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How Rosie became Dominica's Leader


Prime Minister Roosevelt Douglas of Dominica died unexpectedly at his home Sunday morning, and a doctor said a heart attack was the apparent cause. He was 58. Douglas, a former Marxist, was elected in January promising to clean up corruption and diversify the sluggish economy of the Caribbean country of 66,000 people.

The elections held in Dominica on January 31st and in St. Kitts and Nevis on March 6th reflected the struggle of small island nations in the face of a globalized economy and international crime.

The new Dominica Labour Party (DLP) government has promised to end a controversial passports-for-purchase program, but must deal with the collapse of the critical banana industry and questions about Prime Minister Rosie Douglas' anti-Western links.

Prime Minister Edison James called elections in January 2000 amid mounting questions about his government's handling of the country's Economic Citizenship Program.

For much of the 1990s Dominica, like a number of small Caribbean nations, has provided foreigners with passports in exchange for investments totaling millions of dollars. At the end of 1999, there were an estimated 1,000 such citizens, largely from Russia, China, Europe, and the United States, with most residing outside Dominica.

U.S. and British law enforcement agencies say that this nation of only 80,000 has made itself vulnerable to penetration by Russian and Chinese organized crime and international money launderers. In November 1999, Canada detained several Chinese carrying passports from Dominica on suspicion they were involved in an immigrant smuggling ring, then threatened to implement visa requirements for citizens of countries with citizenship for sale.

The DLP made the program a central campaign issue, claiming that James's United Workers Party (UWP) administration had undermined Dominica's sovereignty and was turning the country into "a center for international crime." The DLP also hammered the UWP on alleged corruption and nepotism in the tourist industry, particularly in relation to a proposed $100 million airport capable of servicing full-size passenger jets.

The UWP countered that there was no evidence that any of the economic citizens were criminals and promoted its record of building new homes, schools and roads, and economic growth of about 3.5 percent in 1999. James also questioned the source of the DLP's funding, underscoring a perennial concern in the Caribbean where campaign financing regulation remains virtually nonexistent and unsavory foreign influence common.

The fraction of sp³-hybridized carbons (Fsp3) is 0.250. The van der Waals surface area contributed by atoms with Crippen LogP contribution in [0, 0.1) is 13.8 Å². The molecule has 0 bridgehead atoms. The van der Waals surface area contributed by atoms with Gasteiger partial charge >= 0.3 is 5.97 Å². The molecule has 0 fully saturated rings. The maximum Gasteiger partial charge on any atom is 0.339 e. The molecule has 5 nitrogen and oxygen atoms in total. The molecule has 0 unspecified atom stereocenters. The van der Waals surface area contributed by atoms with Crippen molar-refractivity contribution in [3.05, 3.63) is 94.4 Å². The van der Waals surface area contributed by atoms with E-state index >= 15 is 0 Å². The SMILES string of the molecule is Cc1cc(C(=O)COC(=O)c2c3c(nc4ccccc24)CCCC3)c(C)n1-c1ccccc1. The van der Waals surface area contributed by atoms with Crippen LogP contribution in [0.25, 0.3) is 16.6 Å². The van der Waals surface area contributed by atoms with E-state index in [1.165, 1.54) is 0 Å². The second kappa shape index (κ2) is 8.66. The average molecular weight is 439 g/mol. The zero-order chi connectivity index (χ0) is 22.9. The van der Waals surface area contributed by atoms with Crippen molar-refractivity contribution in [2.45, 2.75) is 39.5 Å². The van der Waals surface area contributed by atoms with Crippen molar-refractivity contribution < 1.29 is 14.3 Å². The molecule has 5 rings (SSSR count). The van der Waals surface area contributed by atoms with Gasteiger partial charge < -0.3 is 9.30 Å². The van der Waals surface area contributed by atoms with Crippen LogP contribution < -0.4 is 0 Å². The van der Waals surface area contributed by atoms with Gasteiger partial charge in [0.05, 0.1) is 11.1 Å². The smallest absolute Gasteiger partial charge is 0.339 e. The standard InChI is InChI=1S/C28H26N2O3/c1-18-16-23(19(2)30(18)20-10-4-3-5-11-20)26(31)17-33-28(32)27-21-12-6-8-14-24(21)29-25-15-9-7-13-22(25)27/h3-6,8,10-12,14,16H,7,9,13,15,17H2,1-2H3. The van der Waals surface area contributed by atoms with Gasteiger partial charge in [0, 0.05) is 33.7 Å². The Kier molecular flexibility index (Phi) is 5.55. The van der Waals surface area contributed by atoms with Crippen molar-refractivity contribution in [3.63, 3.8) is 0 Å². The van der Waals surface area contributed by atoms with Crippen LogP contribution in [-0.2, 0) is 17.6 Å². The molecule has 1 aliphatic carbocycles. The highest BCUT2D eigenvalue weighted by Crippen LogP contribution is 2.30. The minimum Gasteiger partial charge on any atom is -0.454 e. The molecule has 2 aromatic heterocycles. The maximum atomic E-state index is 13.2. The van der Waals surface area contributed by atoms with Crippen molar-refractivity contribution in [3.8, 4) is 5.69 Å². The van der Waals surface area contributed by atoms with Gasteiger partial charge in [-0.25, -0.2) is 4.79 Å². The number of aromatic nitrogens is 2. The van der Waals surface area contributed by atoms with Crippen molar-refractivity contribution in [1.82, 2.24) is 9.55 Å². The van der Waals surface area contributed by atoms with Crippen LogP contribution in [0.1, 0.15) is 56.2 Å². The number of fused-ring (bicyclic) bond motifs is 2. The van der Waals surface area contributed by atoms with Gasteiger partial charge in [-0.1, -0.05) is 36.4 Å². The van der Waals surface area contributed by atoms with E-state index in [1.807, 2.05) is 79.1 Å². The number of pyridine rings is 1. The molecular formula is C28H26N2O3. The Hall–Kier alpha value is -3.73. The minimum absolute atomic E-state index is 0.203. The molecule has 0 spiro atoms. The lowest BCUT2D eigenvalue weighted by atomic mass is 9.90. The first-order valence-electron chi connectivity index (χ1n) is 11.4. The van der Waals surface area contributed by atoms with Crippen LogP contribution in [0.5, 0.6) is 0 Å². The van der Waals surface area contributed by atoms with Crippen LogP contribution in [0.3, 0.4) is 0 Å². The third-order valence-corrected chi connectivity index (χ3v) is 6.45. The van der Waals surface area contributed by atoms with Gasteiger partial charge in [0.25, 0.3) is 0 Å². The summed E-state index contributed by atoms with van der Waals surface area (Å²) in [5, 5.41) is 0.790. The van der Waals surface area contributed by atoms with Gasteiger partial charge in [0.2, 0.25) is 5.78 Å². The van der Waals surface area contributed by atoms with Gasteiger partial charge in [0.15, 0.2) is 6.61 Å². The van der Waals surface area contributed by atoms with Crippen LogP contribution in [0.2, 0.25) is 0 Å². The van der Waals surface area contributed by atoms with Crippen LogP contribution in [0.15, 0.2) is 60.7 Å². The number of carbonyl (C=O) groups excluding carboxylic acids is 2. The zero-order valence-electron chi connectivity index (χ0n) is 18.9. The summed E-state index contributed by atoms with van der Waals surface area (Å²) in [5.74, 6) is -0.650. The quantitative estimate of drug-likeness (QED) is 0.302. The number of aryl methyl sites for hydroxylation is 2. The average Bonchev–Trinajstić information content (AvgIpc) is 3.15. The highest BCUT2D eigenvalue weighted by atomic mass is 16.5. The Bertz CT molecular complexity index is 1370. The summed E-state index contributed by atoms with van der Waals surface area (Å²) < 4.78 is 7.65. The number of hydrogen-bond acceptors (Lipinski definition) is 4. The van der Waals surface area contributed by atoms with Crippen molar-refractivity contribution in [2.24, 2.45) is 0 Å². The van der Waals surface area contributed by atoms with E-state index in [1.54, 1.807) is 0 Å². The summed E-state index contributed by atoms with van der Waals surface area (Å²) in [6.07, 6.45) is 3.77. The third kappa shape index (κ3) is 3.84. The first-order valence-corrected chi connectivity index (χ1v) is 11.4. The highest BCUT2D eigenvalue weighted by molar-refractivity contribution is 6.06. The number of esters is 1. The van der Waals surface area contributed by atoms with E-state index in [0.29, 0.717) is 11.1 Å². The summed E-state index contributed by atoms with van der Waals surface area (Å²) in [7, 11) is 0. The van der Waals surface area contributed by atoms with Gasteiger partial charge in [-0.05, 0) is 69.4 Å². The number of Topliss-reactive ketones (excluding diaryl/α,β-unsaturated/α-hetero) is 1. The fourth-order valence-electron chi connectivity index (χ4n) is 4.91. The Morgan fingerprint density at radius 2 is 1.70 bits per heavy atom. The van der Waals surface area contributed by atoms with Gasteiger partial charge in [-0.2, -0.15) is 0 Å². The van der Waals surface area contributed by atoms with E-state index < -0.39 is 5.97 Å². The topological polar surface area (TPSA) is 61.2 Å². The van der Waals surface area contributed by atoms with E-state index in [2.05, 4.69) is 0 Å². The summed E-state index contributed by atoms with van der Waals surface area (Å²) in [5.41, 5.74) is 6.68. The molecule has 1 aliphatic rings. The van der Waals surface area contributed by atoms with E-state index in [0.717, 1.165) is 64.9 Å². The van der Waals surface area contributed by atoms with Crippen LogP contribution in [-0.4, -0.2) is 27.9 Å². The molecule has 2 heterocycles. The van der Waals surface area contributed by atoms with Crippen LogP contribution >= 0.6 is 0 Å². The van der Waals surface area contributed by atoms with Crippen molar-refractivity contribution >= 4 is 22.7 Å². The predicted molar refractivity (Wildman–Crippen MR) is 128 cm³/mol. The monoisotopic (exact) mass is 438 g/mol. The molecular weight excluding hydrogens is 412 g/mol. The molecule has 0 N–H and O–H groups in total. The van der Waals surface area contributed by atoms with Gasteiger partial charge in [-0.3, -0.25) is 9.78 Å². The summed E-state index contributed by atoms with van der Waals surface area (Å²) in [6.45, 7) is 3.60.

Meanwhile, DLP leader Rosie Douglas, a Canadian-trained political scientist, former Marxist, and Caribbean Black Power leader, continued to project the center-left image he adopted during the 1990s. He touted his relations with moderate European social democrats-Tony Blair's British Labour Party helped prepare the DLP's manifesto that advocated "an economy of enterprise"-and promised the business community in Dominica easier access to financing.

The UWP entered the contest holding 12 of 21 seats in parliament, to the DLP's five. The remaining four belonged to the conservative Democratic Freedom Party (DFP), which held power from 1980 to 1995 under Eugenia Charles and is now led by former diplomat Charles Savarin.

Crime and corruption concerns evidently swayed a significant portion of the electorate as the UWP retained only nine of its seats, while the DLP doubled its count to ten, one short of a majority. The DFP won the remaining two. Turnout fell to about 60 percent, from 65 percent in 1995, part of a continuing trend of increasing voter apathy in the English-speaking Caribbean.

Prior to the elections, the DLP had cozied up to the DFP, its once bitter enemy, and only days after the vote the two parties had agreed on a coalition government headed by Douglas, with Savarin given the tourism portfolio in the new cabinet.

Although the 58-year-old Douglas seems to have mellowed, he remains proud of his radical past and has maintained his friendships with Cuba, Libya, and Iraq- links which once led to a 15-year ban from the United States. In a profile of the new prime minister by Mark Fineman of the Los Angeles Times, Douglas even readily acknowledged the closest he has come to a regular job: the decade and a half he headed Mataba, a Libyan-based organization that financed and trained guerrilla movements in Africa until it was disbanded five years ago.

Douglas pledged to seek new investments from Libya and other old allies, but said he would also seek closer economic relations with Europe, Canada, and the United States. He insisted that his government would not be anti-West, noting that the United States. provides most of Dominica's 200,000 annual tourist visitors.

Some analysts in Dominica believe Douglas's radical bent will be tempered by a generally conservative society that is almost 80 percent Roman Catholic. Others note that Dominica's economic problems will serve to rein him in. Douglas himself said after the elections that he was not in a position to "pick fights" with the United States or anyone else, saying that "our economy is so vulnerable."

After taking office, Douglas repeated his vow to end the economic citizenship program. But the loss of income will hurt given the collapse of Dominica's critical banana industry following the WTO ruling against European preferences for Caribbean growers. Meanwhile, with a gross domestic product of just $234 million, the economy continues to stagger under a nearly $200 million debt and unemployment of at least 20 percent.

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